At cocktail parties, when Roger drank a little too much, he was always first to tell this story. He found that most of his clients were wistful middle-aged women, finally getting to fix a flaw they've seen all their lives. But once, he worked on a young man. He reconstructed that marine's nose after he returned from Iraq. He'd got it blown off by an IED.
Sophie could tell the story of the marine by heart. Sometimes, when Roger told it, he cried too. Roger would talk about the frenzy before he looked in the mirror and saw his nose straight on his face. How his eyes were dilated and distant. How his hands shook as he raised the mirror to his face. How he wept hot, surprised tears.
One night, Roger and Sophie were eating a nicely chilled gazpacho. The housekeeper made it from the deep orange Kentucky Beefsteak tomatoes and fresh cucumber Sophie had brought home. Roger was reading an article about nasal membranes―preparing for a round-table discussion at the conference in Tuscon―as he sopped grilled bread around his bowl. She could tell he was sick of all the salads, the celery dipped into peanut butter.
“What's with this vegetable kick anyway?”
“Just trying to be healthier; we both could use it.”
“Every culture has a different idea of beauty,” he said, patting his midsection.
Lately, the housekeeper made lots of vegetable soup and stir fry, and Sophie would tell Roger how to properly grow each one as they sat around the dinner table. The week before, Sophie started bringing home several bags of produce a day, lots of early season tomatoes, rust-colored beets, heirloom carrots and odd, varietal lettuces. They littered the credenza in the foyer until the housekeeper gathered them up and shepherded them into the crisper.
Elena will know the names of even the most obscure vegetables. Sophie's father had cultivated a collection of heirloom peppers―from the small sweet peppers that grew in pairs, like cherries to the spicy mulato isleno pepper that grew black on the vine. So good pickled, but hot. As a child, she would eat them and the tears would just fall.
Roger just bent his head low over his chilled soup, the tip of his nose disappearing behind another medical book. After his last conference—a weekend in Duluth—she watched Roger nail autographed headshots of minor celebrities to the bulletin board behind his desk, their faces and bodies small-circled in red. He had purchased them from some ex-Hollywood quack who made his money off silicon.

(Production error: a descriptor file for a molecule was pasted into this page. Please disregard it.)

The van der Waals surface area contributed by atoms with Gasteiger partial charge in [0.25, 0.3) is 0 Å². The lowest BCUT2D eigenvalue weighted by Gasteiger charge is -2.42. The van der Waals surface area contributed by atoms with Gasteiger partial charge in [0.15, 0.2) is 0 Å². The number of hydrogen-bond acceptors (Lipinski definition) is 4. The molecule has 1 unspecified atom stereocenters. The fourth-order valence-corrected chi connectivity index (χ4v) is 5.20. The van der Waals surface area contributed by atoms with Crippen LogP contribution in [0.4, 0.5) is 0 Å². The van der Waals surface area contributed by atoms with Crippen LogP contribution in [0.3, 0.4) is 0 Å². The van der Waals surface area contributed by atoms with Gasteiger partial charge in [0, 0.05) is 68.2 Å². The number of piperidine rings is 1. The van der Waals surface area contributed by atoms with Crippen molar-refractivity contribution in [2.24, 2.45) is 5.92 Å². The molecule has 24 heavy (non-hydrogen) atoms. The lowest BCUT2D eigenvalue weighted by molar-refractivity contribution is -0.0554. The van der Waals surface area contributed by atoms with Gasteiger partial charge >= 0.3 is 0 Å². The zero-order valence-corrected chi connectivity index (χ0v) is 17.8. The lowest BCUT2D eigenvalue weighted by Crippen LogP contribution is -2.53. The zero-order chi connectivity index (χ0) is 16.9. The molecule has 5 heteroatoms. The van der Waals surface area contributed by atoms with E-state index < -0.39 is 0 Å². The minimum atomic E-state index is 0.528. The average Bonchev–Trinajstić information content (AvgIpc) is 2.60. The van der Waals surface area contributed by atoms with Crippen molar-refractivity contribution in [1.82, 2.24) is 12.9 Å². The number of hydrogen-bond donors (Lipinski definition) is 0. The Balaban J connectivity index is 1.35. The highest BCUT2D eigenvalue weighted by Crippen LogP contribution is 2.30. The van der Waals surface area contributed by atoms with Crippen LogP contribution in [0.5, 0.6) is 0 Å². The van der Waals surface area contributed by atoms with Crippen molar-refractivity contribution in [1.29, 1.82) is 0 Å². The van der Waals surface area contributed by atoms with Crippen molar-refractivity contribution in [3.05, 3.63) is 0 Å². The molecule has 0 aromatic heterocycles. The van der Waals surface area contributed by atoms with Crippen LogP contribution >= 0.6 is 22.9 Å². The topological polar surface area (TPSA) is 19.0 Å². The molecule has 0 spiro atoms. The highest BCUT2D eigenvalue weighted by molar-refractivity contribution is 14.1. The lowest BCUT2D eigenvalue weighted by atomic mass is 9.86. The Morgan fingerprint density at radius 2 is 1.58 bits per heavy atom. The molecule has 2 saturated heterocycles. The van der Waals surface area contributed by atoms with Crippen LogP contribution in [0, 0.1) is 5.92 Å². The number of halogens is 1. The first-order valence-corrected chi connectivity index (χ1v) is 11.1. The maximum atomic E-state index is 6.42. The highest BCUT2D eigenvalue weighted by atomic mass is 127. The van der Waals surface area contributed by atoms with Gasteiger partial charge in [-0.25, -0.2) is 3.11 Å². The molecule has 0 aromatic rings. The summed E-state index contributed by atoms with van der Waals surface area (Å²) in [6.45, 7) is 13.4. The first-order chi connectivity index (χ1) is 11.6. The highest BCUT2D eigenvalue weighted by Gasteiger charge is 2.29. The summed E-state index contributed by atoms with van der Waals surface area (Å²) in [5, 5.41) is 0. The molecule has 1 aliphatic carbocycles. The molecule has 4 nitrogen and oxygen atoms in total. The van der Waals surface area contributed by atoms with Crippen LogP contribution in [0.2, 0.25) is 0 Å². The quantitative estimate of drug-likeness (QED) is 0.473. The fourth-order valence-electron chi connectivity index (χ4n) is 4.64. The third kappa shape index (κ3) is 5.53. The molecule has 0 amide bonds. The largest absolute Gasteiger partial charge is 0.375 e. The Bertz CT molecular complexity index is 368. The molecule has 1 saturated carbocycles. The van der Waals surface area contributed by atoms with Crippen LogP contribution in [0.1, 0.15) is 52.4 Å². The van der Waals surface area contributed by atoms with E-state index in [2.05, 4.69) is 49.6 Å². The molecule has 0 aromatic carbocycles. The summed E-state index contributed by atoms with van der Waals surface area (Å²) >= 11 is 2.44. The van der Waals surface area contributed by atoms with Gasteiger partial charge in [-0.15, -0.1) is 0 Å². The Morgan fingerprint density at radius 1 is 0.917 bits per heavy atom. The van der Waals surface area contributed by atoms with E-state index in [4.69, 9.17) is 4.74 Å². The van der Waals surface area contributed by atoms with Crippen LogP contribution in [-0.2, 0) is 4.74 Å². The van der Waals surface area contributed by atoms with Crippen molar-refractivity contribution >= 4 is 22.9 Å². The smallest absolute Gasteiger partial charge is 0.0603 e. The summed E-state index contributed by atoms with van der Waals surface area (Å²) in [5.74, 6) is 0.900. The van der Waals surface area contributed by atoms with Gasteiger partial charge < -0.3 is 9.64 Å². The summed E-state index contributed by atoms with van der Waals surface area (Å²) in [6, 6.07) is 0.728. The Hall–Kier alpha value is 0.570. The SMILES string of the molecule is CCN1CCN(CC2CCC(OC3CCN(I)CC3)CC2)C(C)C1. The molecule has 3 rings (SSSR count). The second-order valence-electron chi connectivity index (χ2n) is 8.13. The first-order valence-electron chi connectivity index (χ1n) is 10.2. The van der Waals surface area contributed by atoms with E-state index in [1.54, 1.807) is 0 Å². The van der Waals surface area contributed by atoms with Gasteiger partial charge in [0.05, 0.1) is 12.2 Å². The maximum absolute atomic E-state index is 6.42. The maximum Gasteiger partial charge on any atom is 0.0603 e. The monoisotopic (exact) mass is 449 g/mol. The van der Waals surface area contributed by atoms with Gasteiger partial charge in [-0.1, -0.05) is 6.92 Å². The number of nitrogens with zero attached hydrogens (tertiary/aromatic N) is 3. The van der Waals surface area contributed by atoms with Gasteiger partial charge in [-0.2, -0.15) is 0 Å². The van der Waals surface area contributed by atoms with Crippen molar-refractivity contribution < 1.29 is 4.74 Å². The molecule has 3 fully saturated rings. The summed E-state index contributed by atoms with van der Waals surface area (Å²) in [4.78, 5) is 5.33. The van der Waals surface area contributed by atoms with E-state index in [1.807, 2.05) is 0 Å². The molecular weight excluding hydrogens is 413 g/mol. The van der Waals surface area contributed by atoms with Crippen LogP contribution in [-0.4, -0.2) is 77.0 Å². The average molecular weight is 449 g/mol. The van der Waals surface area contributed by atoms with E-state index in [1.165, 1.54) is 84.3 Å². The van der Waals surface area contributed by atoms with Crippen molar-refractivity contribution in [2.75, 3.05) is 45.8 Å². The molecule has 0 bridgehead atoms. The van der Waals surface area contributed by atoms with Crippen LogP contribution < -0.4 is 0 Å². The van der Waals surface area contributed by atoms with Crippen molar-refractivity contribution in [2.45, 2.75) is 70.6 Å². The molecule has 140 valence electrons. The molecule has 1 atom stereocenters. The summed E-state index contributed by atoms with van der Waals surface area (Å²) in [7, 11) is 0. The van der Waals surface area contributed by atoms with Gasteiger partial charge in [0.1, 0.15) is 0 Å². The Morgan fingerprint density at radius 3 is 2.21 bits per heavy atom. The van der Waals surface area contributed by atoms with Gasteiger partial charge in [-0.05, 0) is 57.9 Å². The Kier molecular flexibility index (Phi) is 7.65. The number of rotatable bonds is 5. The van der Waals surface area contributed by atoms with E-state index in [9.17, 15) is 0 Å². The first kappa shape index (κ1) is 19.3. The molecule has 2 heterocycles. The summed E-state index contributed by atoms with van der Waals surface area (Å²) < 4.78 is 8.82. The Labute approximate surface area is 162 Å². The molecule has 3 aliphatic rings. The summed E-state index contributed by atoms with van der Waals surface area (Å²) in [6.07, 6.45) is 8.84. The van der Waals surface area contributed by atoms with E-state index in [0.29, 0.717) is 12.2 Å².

Though the pictures didn't mean anything, she guessed they were his way of telling his customers that they were safe. If a Real Housewife was happy with her ground and flattened nose, or Norah Jones found tabloid fame in her circled breasts, Roger would likewise take care of them.
▪ ▪ ▪
Sophie steps out of her car and crushes the cigarette butt beneath her shoe. The store looks empty―probably closed for lunch―and the crappy little radio and chair are locked inside the lobby. Sophie just walks among the bruised produce, still exposed in their bins. New potatoes with black spots. Bleeding radishes, shriveled by the late-spring sun.
In her fantasy, she comes dressed as a goddess, a white gown draped around her like a toga. Elena is outside, stacking the lettuce. She holds out a leafy green head and their hands touch, tense. Sophie grabs Elena by her waist and then they are lying on a bed of Romaine, as crisp and cool as Sophie's hand firm on her left breast.
But as she drives home from the closed farmer's market, her hair falls from her bun like loose straw. She thinks of the women she knows, the upwardly mobile ladies who see her husband every couple of years, searching for younger-looking genitalia.
Roger said that one of them came in with a porno magazine once. The woman flipped the magazine to page twelve, a spread featuring an eastern European girl with dirty blonde pigtails and black smudges under her eyes. The woman dropped the magazine on his desk, and asked for that vagina.
Every time she got naked in front of Roger, she always felt that she was just another pair of too-small breasts, another slack and sagging ass. When he penetrated her, it was perfunctory. An unconscious movement, just like how he turned off the lights when he left the room.
Roger was the only plastic surgeon in the tri-county area that still performed vaginal rejuvenation. He said that he would respect a woman's wishes, but most of his colleagues refused to do it, likening it to the clitoral mutilation still rampant in Africa.
A few days ago, a woman’s rights group even protested outside of his office with their poster-boards, their bullhorns and well-practiced chants. Sophie just sat in the parking lot and watched them as they marched a tight circuit in front of the lobby doors. She had thought that Elena would join the protesters with her, after they became lovers. They would march in front of Roger's office, waving red signs: Warning. Danger.
Shaun Turner writes in West Virginia, where he is fiction editor for Cheat River Review. His work can or will be found in Cleaver Magazine, Bartleby Snopes, Blue Lyra Review, and Word Riot, among others.